So where do you start? Here is my list of essential proposal library components:
- Master Resumes. This includes all key personnel resumes showing at least 10-years of experience. Detail the projects in each resumes. How else will you be able to determine if they are qualified for a pursuit? Having these developed could save 4-6 hours per proposal, per personnel required! (4 hours x 4 personnel = 16 hours per proposal!)
- Personnel Qualifications Summary Spreadsheet. This is a great tool for a snapshot of degrees, certifications, and overall qualifications of personnel. This tool is extremely helpful when deciding which personnel to submit for a proposal. This spreadsheet is easy to develop and saves a few hours of research time per proposal.
- Project Experience Narratives. Detailed narratives for your “signature projects”. These detailed narratives include all information which may be requested on a given proposal, such as project challenges and how they were overcome, design approach, construction approach, detailed information on main building components and much more. Having these readily available could save 5-8 hours per project per proposal! (5 projects X 5 hours = 25 hours per proposal!)
- Project Summary Spreadsheet. This spreadsheet includes all data on every project, such as Project Title, Contract Number, Start Date, Completion Date, Summary of Modifications, Award Dollar Value, Completed Dollar Value, etc. Tracking down contract data is often disruptive to other personnel in the Company. It is often not readily available once a project is completed. This tool helps drive consistency in the information and ensure that the needed information is readily available. This could save 2-4 hours per proposal, not to mention a few hours of research time during the planning process.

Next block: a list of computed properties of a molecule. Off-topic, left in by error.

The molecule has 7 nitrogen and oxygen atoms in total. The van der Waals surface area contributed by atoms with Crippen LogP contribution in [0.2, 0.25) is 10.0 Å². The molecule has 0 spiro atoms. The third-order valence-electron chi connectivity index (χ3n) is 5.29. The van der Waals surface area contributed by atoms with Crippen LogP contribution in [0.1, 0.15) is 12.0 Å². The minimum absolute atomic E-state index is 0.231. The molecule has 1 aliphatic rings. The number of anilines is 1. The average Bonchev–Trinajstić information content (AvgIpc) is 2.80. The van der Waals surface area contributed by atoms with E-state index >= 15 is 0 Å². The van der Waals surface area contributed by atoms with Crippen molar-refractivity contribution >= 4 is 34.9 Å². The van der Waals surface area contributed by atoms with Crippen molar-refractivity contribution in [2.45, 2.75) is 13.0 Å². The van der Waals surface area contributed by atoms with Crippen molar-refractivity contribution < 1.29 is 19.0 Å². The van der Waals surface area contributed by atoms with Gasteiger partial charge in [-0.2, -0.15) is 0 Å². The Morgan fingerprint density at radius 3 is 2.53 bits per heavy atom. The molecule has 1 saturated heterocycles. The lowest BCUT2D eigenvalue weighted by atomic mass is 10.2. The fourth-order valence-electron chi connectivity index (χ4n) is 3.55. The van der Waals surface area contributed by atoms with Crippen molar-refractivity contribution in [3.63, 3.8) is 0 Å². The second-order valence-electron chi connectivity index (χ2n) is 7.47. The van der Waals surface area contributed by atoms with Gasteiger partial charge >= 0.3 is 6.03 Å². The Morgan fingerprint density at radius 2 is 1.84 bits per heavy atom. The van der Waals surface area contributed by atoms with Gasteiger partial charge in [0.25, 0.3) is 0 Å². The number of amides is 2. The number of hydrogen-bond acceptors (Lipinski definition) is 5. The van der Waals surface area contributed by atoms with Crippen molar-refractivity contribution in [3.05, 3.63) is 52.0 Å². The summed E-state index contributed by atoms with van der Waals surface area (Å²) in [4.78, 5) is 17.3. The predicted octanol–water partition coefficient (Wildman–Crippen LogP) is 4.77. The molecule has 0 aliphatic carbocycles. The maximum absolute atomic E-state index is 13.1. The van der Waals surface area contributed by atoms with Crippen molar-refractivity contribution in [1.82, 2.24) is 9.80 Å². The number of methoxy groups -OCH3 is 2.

- Basic Management Plan Narratives. Some narratives are almost always similar and could be easily turned into templates to be tailored to each pursuit. I recommend having standard Quality Control, Safety, Organizational Structure and Resources Narratives. Having these standardized results in DAYS of time savings per proposal!
- Admin tools. Standardize the covers, spines, tabs, etc. This could save up to 4-6 hours on each proposal!
The first time you develop these narratives, you could shave up to 70 hours off of your proposal time! Any additional standardized narratives and templates in your library beyond those above are just icing on the cake.
A proposal library is the most useful tool I’ve used throughout my career. I’ve gone through bid seasons with two or three proposals bidding each day. Any and every opportunity to minimize time spent on proposals provides more time for other proposals, or review. Try and take this idea to your boss or supervisor. Develop and implement this tool, then track the time spent on each proposal. I guarantee you’ll see a significant reduction in the cost of preparing a proposal. Once you’ve become the new proposal superhero during “bid season”, you can ask your boss to pick up the tab on that much-needed October vacation!
For more information on how we can help with setting up your database, please contact us at www.strategiccreations.com/contact.